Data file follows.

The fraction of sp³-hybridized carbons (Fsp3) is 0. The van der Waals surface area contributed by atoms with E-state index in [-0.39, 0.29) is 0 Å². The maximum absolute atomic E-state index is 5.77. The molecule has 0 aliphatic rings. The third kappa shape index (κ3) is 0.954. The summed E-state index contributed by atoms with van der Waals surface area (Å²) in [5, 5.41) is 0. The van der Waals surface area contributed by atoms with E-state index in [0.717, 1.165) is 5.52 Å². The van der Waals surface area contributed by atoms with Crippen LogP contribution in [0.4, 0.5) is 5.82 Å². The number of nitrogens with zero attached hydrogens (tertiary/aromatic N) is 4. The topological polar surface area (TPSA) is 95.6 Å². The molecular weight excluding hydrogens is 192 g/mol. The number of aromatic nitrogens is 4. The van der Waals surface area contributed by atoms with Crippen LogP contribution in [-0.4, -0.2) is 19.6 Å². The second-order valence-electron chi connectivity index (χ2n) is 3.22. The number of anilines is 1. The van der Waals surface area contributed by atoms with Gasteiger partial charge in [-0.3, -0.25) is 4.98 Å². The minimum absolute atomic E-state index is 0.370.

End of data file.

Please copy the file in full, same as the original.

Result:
The fraction of sp³-hybridized carbons (Fsp3) is 0. The van der Waals surface area contributed by atoms with E-state index in [-0.39, 0.29) is 0 Å². The maximum absolute atomic E-state index is 5.77. The molecule has 0 aliphatic rings. The third kappa shape index (κ3) is 0.954. The summed E-state index contributed by atoms with van der Waals surface area (Å²) in [5, 5.41) is 0. The van der Waals surface area contributed by atoms with E-state index in [0.717, 1.165) is 5.52 Å². The van der Waals surface area contributed by atoms with Crippen LogP contribution in [0.4, 0.5) is 5.82 Å². The number of nitrogens with zero attached hydrogens (tertiary/aromatic N) is 4. The topological polar surface area (TPSA) is 95.6 Å². The molecular weight excluding hydrogens is 192 g/mol. The number of aromatic nitrogens is 4. The van der Waals surface area contributed by atoms with Crippen LogP contribution in [-0.4, -0.2) is 19.6 Å². The second-order valence-electron chi connectivity index (χ2n) is 3.22. The number of anilines is 1. The van der Waals surface area contributed by atoms with Gasteiger partial charge in [-0.3, -0.25) is 4.98 Å². The minimum absolute atomic E-state index is 0.370.